Vista Chemical plans to upgrade city plant

January 11, 1994|By Ross Hetrick | Ross Hetrick,Staff Writer

Vista Chemical Co., a Houston-based chemical company, announced yesterday it was launching a $100 million, three-year project to upgrade its Baltimore plant on Fairfield Road.

The improvements will allow the plant, which employs 170 workers, to use less costly raw materials as part of a cost-cutting program, company spokeswoman Gretchen Weis said. The project, scheduled to be completed in late 1996, will employ an additional 200 people for two years starting next year, she said.

Vista is the nation's largest producer of linear alkylbenzene (LAB), an ingredient of household detergents and industrial cleaning products.

The company's Baltimore plant produces about 300 million pounds of LAB a year. Another Vista plant in Lake Charles, La., with 50 workers, makes about 200 million pounds of the chemical each year.

"Vista is making a significant commitment to its detergent alkylate business and the Baltimore plant with this expenditure," said Bruce Larsen, president of Vista's surfactants and specialties division. "With completion of this project, Baltimore's position as a world-class facility and Vista's continued competitiveness will be ensured."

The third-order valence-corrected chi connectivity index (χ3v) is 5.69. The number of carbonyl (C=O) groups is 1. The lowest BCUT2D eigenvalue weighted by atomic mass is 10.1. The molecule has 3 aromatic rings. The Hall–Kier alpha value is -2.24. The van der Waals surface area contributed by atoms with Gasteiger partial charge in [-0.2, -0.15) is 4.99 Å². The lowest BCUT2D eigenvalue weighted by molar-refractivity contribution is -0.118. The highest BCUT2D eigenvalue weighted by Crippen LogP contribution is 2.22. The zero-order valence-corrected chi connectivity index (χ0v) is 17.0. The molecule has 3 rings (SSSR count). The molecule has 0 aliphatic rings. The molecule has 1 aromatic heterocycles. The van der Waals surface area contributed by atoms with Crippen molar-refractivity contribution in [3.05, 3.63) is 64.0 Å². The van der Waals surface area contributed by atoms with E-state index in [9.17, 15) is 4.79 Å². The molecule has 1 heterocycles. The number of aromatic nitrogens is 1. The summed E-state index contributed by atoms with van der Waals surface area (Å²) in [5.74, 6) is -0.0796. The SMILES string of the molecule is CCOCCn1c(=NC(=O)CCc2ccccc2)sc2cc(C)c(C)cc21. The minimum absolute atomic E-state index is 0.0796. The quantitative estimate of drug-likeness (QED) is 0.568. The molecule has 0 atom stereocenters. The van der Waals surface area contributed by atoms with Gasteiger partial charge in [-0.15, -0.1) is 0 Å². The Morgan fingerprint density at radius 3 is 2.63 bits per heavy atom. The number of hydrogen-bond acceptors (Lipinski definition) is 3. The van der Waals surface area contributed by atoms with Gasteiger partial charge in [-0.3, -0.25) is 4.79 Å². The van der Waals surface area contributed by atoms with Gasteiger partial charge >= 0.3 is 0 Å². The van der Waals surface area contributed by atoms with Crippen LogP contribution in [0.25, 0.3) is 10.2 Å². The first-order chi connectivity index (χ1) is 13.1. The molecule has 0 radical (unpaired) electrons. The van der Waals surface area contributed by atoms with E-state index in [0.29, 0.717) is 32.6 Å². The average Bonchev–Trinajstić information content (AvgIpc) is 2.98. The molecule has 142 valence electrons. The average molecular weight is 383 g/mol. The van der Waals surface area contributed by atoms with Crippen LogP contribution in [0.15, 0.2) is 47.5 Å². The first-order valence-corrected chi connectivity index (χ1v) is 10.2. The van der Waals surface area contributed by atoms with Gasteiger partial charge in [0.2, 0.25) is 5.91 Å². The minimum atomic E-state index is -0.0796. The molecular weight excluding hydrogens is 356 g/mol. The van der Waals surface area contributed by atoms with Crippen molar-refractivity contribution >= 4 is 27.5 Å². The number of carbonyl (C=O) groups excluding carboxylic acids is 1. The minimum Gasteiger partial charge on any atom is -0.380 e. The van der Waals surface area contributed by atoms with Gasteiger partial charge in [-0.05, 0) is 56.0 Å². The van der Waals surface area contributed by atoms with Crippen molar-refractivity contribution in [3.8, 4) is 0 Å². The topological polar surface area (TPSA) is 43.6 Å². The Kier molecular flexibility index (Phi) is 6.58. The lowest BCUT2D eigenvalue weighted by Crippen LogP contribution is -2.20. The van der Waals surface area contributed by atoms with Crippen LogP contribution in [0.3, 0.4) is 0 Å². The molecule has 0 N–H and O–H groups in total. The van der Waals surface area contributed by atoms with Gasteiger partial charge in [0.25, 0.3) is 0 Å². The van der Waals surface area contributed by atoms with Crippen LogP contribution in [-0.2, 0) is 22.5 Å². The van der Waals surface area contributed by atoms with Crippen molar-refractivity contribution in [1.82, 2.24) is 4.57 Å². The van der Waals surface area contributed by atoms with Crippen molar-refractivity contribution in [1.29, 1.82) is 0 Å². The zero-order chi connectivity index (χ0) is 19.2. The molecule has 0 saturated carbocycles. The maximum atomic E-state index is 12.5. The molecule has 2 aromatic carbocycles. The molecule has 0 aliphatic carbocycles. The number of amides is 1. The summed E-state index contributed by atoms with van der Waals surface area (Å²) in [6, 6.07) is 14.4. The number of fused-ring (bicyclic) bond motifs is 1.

The project started with the recent signing of contracts with UOP Inc., of Des Plaines, Ill., which will supply process technology; and Litwin Engineers and Contractors Inc. of Houston, which will complete the engineering designs.

The company, in announcing its decision to upgrade the plant, cited the support of the state Department of Economic and Employment Development and Gov. William Donald Schaefer in the company's protest of Canada allegedly subsidizing LAB production in that country.

State officials wrote letters last year to Mickey Kantor, U.S. trade representative for the Clinton administration, protesting the Canadian plans.

"The overall responsiveness [by the state] has made management comfortable making investments in this area," said Peter E. Markey, the manager for the Baltimore plant.

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